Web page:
I haven’t spoken much about sweet spot redemptions but the gist is that in any award chart, there are certain redemptions that simply defy logic.  For example, in Alaska Airlines’ partner chart, you can fly from Canada to Hong Kong on Cathay Pacific in First Class for 70,000 Alaska Miles.


The route would be from Vancouver (YVR) so it would look like this:


Note that this is 6,392 miles from YVR-HKG.

You can also fly from Canada to Hong Kong with Cathay Pacific and because Cathay is hubbed in Hong Kong, you can stop there for a month or more if you want and then continue onto Johannesburg, South Africa in First Class … for the same number of miles.


The route would be YVR-HKG-JNB and would look like this:


So for double the distance, you pay the same price.  That is what is known in Travel Hacking Industry as a SWEET SPOT!

British Airways and Aer Lingus

The British Airways and Aer Lingus award charts are distance based and are supposed to be the same.  Logically, the further you fly the more miles it takes.

A particular sweet spot in the chart are flights up to 3,000 miles in distance.  You will notice in the chart below, an economy flight under 3,000 miles will cost you 12,500 miles (Blue Class means off peak).


Now notice how much it jumps up if you go over 3,000 miles.  7,500 miles more than Zone 4!  So the lesson here is that if you can find two cities that are just under 3,000 miles apart, you can fly the city pair for a very low amount of miles.

So what’s a great city pair to take advantage of that you ask?  Well, it’s Boston to Dublin:


Not only are they just under the threshold of the 3,000 mile mark but they also represent a flight from the Continental US to Europe, which you could do for 25,000 miles round trip in Economy (off peak).  As a point of reference, a flight on Aeroplan within North America would cost you the same 25,000 Aeroplan points.

This was a great and totally legit Sweet Spot in the BA and Aer Lingus chart.

What’s Changed?

Well, Aer Lingus has realized that this was a sweet spot and thanks to a HUGE GLOBAL EARTHQUAKE (or greed … one of the two), the two cities are now considered to be in Zone 5 for award redemptions.  So now, if you want to fly from Boston to Dublin, you are now forced to redeem more miles to make that same flight.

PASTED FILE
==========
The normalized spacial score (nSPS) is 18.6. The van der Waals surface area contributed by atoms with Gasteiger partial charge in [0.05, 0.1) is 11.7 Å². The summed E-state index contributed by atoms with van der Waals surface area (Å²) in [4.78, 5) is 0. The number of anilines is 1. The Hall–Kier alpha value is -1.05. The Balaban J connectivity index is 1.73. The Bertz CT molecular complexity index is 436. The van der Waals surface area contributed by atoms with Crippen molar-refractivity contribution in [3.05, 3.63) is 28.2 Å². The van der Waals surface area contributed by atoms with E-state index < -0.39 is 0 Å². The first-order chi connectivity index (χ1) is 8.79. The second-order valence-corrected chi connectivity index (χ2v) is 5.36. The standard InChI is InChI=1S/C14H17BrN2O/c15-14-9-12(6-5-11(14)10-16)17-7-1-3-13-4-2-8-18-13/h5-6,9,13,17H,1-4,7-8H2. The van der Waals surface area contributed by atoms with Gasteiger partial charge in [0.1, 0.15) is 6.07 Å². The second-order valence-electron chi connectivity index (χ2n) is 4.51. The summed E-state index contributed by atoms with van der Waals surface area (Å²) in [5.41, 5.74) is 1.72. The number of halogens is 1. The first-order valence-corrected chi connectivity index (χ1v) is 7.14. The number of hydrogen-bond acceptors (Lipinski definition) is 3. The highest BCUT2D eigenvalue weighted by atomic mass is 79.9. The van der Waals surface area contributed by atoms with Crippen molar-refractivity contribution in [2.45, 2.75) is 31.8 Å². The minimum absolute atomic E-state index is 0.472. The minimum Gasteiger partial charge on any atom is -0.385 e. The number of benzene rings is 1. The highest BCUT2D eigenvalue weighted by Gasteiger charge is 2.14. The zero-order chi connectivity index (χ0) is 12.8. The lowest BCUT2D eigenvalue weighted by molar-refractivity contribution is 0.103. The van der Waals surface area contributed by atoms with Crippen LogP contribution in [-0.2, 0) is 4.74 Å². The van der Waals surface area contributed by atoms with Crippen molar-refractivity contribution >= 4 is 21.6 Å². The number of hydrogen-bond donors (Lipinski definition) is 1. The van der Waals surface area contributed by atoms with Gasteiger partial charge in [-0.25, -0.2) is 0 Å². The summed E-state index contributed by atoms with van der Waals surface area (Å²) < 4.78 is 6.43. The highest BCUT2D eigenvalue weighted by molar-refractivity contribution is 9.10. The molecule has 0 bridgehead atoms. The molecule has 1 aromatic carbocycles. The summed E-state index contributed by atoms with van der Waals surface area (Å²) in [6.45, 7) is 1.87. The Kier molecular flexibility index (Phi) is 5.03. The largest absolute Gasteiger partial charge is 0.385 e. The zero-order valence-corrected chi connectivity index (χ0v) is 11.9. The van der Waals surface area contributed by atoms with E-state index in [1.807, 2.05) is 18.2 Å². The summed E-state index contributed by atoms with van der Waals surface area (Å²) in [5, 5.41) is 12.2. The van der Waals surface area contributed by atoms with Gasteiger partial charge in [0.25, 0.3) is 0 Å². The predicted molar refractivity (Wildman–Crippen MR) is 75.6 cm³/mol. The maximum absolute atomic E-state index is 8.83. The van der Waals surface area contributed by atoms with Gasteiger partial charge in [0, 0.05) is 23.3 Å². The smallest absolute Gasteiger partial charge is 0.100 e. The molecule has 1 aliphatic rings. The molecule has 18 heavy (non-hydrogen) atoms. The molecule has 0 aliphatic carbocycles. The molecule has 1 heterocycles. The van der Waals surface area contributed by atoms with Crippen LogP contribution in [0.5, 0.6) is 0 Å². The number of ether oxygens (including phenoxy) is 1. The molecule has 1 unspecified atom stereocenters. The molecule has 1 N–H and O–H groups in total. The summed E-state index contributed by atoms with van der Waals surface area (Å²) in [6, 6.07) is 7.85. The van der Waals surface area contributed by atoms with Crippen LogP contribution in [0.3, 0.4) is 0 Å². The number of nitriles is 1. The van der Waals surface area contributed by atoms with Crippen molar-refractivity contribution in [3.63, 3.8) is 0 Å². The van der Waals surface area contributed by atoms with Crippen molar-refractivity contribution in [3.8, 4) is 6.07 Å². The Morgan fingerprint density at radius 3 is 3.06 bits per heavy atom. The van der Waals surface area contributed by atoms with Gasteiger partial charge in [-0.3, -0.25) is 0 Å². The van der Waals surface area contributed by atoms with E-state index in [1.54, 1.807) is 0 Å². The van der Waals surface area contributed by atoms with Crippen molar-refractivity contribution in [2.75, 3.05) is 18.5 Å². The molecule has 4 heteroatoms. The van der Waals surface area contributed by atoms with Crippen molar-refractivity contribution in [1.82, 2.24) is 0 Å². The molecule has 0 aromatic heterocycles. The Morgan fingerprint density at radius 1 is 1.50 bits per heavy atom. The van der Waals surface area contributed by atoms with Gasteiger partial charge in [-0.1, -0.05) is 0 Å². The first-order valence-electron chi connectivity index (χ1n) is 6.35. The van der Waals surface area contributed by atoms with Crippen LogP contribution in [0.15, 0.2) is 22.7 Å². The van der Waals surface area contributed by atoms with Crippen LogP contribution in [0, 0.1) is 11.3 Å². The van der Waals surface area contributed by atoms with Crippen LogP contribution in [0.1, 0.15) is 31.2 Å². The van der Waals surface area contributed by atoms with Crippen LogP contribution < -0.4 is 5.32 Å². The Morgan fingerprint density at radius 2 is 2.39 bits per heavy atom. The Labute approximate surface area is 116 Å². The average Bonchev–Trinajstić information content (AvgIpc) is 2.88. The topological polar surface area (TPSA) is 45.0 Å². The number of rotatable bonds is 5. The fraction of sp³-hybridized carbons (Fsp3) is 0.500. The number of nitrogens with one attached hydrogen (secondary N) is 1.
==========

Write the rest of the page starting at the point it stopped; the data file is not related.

Notice the sneaky change they made to their award chart:


Poor Form Aer Lingus

The thing that really irks Travel Hackers is that we are forced to play within the rules of the game but airlines seem to be able to change the rules as they go if it suits them.  In this particular case, they throw geography and agreed to city distances out the window and make a change that only benefit their bottom line.

It is unclear if BA will follow suit but it’s a good bet.

While this change might not affect Canadians as much as people that live in the Boston area, it may be a harbinger of how loyalty programs will start to find creative ways to devalue your points.  So let this be a warning to you.  If you have points, make sure to use them.  If you hoard them, you are likely to face a devaluation.

Hat Tip to HeadforPoints who broke the story.

Jayce is the founder of PointsNerd, and avid traveller and a teacher by nature. He prides himself on flattening the learning curve through step-by-step guides because everyone needs to start somewhere.


  1. Hey Jay,

    I flew Aer Lingus business class today from Boston to Dublin. 14 business seats were empty on this flight. I can’t see Aer Lingus keeping it long-term at Zone 5 will all the availability.


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